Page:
We agree with appellant's interpretation of this testimony, that Smith was not promised leniency, but simply testimonial immunity. Appellant alleges that proof Smith was indeed promised leniency occurred during Smith's sentencing hearing, wherein the court pronouncing sentence stated:

"The court now suspends the term of your sentence by reason of the sentence served in the Greene County Jail prior to the entry of the plea and also by reason of your cooperation in the arrest and conviction of co-defendants."*fn1

[ 269 Pa. Super. Page 222]

Additionally, the testimony at appellant's trial of an investigating officer in the case to the effect that Smith and the District Attorney may have discussed "ARD" in return for Smith's cooperation, partially corroborates this claim, although the officer's testimony was ambivalent in this respect.*fn2

The seminal case concerning the state's obligation not to countenance perjured testimony in order to secure a conviction is Mooney v. Holohan, 294 U.S. 103, 55 S.Ct. 340, 79 L.Ed. 791 (1935), wherein the Supreme Court declared that the accused is denied due process of law if "a state has contrived a conviction . . . through a deliberate deception of court and jury by the presentation of testimony known to be perjured." Id. at 112, 55 S.Ct. at 342. This principle was expounded upon in Napue v. Illinois, 360 U.S. 264, 79 S.Ct. 1173, 3 L.Ed.2d 1217 (1959), a case in which the sole witness against the defendant falsely denied having received a promise of favorable treatment from the prosecution in return for his cooperation, and the prosecutor took no action to correct this false assertion. In reversing the judgment of sentence and granting a new trial, the United States Supreme Court stated:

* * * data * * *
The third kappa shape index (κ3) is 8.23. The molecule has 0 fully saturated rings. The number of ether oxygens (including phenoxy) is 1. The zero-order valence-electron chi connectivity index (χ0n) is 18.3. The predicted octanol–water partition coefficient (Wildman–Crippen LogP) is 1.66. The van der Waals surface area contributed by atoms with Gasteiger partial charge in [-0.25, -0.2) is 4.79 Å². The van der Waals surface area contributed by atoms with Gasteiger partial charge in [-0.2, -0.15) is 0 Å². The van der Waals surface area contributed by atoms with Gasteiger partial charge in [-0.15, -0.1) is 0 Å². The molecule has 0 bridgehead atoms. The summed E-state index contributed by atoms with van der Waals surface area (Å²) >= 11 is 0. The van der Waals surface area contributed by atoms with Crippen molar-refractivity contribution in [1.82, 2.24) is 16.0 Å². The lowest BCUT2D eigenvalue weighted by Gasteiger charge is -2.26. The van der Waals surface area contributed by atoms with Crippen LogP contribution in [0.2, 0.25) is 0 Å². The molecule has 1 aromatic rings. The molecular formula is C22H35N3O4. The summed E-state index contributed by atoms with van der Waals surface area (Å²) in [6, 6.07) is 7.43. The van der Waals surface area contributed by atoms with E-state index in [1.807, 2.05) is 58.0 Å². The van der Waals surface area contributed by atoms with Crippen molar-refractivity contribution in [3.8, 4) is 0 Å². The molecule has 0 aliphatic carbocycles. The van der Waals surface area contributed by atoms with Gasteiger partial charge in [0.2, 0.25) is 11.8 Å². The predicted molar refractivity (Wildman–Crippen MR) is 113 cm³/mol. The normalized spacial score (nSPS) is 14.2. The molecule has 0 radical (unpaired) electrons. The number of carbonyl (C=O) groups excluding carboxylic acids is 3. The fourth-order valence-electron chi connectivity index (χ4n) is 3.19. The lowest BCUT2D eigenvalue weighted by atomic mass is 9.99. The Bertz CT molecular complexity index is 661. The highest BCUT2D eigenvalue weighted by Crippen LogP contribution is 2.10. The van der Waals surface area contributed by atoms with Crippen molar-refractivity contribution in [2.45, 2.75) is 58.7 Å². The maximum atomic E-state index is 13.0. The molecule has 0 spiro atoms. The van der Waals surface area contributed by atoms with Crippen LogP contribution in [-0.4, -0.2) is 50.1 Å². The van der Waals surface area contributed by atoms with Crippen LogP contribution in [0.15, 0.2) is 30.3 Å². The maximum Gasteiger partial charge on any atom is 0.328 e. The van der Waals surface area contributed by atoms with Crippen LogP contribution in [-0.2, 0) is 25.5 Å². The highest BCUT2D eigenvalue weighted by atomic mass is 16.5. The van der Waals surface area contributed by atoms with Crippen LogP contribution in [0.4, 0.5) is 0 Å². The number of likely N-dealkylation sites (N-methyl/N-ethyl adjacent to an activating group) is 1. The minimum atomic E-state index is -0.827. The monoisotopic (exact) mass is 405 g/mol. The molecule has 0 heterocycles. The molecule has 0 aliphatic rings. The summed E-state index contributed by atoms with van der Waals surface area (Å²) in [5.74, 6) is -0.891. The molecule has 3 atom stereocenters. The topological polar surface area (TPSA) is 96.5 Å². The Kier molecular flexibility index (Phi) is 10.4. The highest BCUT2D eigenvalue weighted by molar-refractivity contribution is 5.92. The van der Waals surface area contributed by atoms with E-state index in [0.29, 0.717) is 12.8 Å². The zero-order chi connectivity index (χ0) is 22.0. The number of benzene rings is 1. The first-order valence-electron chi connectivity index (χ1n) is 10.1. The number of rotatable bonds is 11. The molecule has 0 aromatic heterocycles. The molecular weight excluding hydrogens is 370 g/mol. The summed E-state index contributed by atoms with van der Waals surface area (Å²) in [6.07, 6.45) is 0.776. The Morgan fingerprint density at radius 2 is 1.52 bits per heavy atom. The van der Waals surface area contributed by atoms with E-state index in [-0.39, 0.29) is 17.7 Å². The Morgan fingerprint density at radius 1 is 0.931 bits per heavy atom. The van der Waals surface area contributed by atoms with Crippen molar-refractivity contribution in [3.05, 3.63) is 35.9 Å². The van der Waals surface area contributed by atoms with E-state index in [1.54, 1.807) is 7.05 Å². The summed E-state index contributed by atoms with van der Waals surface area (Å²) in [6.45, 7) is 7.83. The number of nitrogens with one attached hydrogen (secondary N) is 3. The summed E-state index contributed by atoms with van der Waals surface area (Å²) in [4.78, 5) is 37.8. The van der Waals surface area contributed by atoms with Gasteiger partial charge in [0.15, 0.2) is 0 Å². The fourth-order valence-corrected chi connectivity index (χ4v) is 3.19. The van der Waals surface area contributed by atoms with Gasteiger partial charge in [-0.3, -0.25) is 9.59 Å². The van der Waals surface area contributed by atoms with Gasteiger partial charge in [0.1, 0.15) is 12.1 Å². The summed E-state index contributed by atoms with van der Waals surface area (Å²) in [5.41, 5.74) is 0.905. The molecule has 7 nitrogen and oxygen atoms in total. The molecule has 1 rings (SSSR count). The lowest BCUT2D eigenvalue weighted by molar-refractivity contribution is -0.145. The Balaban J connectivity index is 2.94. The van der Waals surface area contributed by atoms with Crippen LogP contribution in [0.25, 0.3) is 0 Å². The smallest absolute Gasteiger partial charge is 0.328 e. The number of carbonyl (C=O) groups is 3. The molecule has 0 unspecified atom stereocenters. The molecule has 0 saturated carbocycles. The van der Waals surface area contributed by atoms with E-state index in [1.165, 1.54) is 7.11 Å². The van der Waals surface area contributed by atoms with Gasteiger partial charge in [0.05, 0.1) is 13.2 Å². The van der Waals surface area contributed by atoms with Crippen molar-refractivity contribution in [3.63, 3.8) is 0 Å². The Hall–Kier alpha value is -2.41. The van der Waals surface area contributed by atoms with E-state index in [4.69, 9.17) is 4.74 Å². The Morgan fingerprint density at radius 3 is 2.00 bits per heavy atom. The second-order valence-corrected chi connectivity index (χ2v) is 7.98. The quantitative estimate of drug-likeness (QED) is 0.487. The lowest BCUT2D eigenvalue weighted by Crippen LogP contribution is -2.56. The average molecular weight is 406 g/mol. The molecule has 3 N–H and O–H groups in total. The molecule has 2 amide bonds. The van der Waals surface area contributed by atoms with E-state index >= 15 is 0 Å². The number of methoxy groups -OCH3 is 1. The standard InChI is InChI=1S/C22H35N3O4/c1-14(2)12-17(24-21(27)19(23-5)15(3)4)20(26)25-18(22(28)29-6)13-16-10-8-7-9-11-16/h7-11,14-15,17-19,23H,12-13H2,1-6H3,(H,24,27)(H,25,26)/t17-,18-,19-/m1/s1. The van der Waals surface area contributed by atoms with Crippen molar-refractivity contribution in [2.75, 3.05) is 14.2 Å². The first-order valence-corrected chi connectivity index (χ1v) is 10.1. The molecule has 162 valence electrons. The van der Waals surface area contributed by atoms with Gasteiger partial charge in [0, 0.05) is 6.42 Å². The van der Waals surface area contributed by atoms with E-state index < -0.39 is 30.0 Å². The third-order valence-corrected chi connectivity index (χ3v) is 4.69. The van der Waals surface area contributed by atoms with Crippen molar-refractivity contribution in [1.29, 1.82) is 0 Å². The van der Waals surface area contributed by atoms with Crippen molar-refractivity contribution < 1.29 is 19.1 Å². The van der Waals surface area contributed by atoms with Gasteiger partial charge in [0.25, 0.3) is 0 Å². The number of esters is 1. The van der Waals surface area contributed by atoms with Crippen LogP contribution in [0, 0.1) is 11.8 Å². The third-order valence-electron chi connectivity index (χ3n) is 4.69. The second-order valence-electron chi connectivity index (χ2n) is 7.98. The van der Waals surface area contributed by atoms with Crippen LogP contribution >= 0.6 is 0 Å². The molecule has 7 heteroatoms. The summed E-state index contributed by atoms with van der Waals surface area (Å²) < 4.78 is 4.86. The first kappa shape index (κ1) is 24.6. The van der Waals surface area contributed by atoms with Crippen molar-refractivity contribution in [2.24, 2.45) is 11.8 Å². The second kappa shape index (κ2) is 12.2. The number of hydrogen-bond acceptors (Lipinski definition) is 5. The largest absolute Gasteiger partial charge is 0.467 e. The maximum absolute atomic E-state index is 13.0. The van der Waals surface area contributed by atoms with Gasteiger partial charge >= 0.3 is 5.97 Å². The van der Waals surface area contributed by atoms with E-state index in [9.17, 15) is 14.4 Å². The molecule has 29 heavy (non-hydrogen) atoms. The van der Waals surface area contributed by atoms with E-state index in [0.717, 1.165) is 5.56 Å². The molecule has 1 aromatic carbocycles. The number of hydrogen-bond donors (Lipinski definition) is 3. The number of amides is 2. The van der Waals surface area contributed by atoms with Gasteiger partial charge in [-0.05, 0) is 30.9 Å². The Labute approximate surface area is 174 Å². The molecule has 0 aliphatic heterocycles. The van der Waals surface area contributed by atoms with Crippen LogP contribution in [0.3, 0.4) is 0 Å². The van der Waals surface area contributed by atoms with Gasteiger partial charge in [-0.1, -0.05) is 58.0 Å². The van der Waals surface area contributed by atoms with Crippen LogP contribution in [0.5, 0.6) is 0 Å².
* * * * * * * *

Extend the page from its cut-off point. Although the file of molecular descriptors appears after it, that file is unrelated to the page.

"The principle that a State may not knowingly use false evidence, including false testimony, to obtain a tainted conviction, implicit in any concept of ordered liberty, does not cease to apply merely because the false testimony goes only to the credibility of a witness. The jury's estimate of the truthfulness and reliability of a given witness may well be determinative of guilt or innocence, and it is upon such subtle factors as the possible interest of the witness in testifying falsely that a defendant's life or liberty may depend." 360 U.S. at 269, 79 S.Ct. at 1177.

[ 269 Pa. Super. Page 223]